7 Accounts Reveal How Ridiculously Difficult It Is For Women To Pee In Public Loos

Posted by Nitya Sriram in Human Rights, In Deep Shit, Society
April 12, 2017
This post is a part of WaterAid India's campaign - In Deep Shit.

As a student living in India, I would often hear stories of my friends studying abroad, who would go on road trips- backpacking in the UK, a short trip on the East Coast of the US, and the likes. I have had my fair share of road trips here in India, but nothing compared to the experiences that my friends shared. Reason? Contemplating long-distance travel always brings to mind a glaring issue – toilets.

The Modi government’s Swachh Bharat Mission promises access to clean sanitation for all citizens and recently, the National Highways Authority of India (NHAI) has reportedly begun building toilet rest-stops at every 50-km stretch on national highways for the same. Given that this government has been aggressively promoting tourism on a large scale across the country, there’s no doubt that this is welcome news.

But truth is, building toilets is only one part of the issue. In many cases, these toilets are hardly in fit condition to be used. Cleanliness, maintenance and hygiene are prime concerns for those using public conveniences in the country. And India’s toilet problem is not faced by long-distance travellers alone. Urban areas, too, have public conveniences, but maintenance is so low, that people avoid using them. And in all this, the ones suffering most, are the women.

We spoke to seven women about their travel experiences to find out their stories of dealing with India’s toilet problem. Here’s what they had to say:

For Women With Medical Conditions, Daily Commute Can Be A Nightmare

Like Nasreen, if you want to see more government investment in maintenance of public toilets, Tweet your support!
I want Indian govt. to ensure everyone has access to clean, hygienic public toilet facilities. #InDeepShit

For Many, It’s A Difficult Choice Between Embarrassment And Illness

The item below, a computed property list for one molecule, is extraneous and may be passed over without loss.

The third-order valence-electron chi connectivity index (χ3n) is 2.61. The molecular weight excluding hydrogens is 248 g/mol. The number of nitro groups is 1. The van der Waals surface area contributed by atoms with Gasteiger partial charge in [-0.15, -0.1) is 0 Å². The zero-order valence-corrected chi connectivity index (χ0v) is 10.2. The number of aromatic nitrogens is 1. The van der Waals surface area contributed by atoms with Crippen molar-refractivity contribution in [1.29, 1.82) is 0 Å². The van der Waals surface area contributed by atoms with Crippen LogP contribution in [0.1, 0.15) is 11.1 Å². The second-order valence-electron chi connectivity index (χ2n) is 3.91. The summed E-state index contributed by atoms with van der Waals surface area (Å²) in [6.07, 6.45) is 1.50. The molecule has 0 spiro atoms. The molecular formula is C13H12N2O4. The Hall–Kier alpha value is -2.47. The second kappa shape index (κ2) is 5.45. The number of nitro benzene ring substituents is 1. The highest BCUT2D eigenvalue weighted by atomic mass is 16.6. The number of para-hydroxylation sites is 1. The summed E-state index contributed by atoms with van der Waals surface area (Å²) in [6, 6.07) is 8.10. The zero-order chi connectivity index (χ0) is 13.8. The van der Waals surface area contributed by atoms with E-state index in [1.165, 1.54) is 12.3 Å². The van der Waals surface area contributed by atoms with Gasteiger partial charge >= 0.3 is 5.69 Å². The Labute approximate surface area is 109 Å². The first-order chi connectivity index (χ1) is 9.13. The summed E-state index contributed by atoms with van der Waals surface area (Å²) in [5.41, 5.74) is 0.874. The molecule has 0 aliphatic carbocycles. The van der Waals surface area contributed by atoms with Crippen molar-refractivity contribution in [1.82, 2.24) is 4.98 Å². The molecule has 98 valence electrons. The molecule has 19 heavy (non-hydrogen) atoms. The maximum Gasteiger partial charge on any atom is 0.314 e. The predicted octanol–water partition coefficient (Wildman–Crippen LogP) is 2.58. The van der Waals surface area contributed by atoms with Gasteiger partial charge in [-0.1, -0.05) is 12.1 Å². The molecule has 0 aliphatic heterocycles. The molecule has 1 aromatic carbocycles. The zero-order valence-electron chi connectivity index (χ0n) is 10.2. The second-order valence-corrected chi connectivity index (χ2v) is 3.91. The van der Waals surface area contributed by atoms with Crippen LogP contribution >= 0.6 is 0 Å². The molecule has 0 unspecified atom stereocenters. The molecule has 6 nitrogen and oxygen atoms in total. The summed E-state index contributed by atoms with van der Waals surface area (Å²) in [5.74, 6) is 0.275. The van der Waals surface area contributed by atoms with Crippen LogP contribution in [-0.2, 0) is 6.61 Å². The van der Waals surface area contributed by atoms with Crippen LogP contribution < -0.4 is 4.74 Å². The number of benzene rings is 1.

If you too, want to see more hygienic toilets built on Indian highways, Tweet your support!
Indian highways need more hygienic rest stops so women don’t have to squat in the open. #InDeepShit

For Menstruating Women, Fear And Risk Of Contracting Infections Is High

If you agree with Srotoswini, and think public toilets in India pose risks to your health, Tweet to impact a change!
India needs hygienic public toilets that don’t give women UTI and other infections! #InDeepShit

Despite Laws In Place, This Is No Country For Trans-Women

Carry Joyita’s story forward and Tweet your support for convenient and equal toilet access for India’s trans-women!
I want India to be a country where public toilets are easily accessible to trans women and men! #InDeepShit

Travelling By Train Is Far Preferred In Terms Of Toilet Accessibility, If Not Cleanliness

If you too, want to see more toilets built on Indian highways, Tweet your opinion!
Indian highways should have well-maintained, hygienic rest stops at frequent intervals. #InDeepShit

The Needs Of Women With Disabilities Remain Ignored And Unaddressed

Carry Vinayana’s voice forward and Tweet your support for accessible toilets for ALL of India’s citizens!
I want an India that has fully accessible public restrooms for people with disabilities. #InDeepShit

For Many Elderly Women, Indian-Style Toilets Will Just Not Do

Carry Sefali’s voice forward and Tweet your support for public conveniences that are accessible to all!
I want India’s public toilets to be fully accessible to all irrespective of age, class or gender. #InDeepShit

As of 2016, under the Swachh Bharat Abhiyan, the government has already built over 1 crore toilets across the country. Yet, the above stories indicate that the situation remains bad. Despite toilets being built across schools, it was revealed that 56.6% of students preferred to defecate openly. In rural and urban poor areas, women are still forced to defecate openly, which doubles the threat of sexual violence against them.

Two years into Swachh Bharat, and It is still estimated that if you counted the number of people in India still waiting for a toilet, the line would reach the moon! Given the situation, then, the unresolved question on our lips, for now, remains: Achche din kab aayenge (when will the “good days” come?

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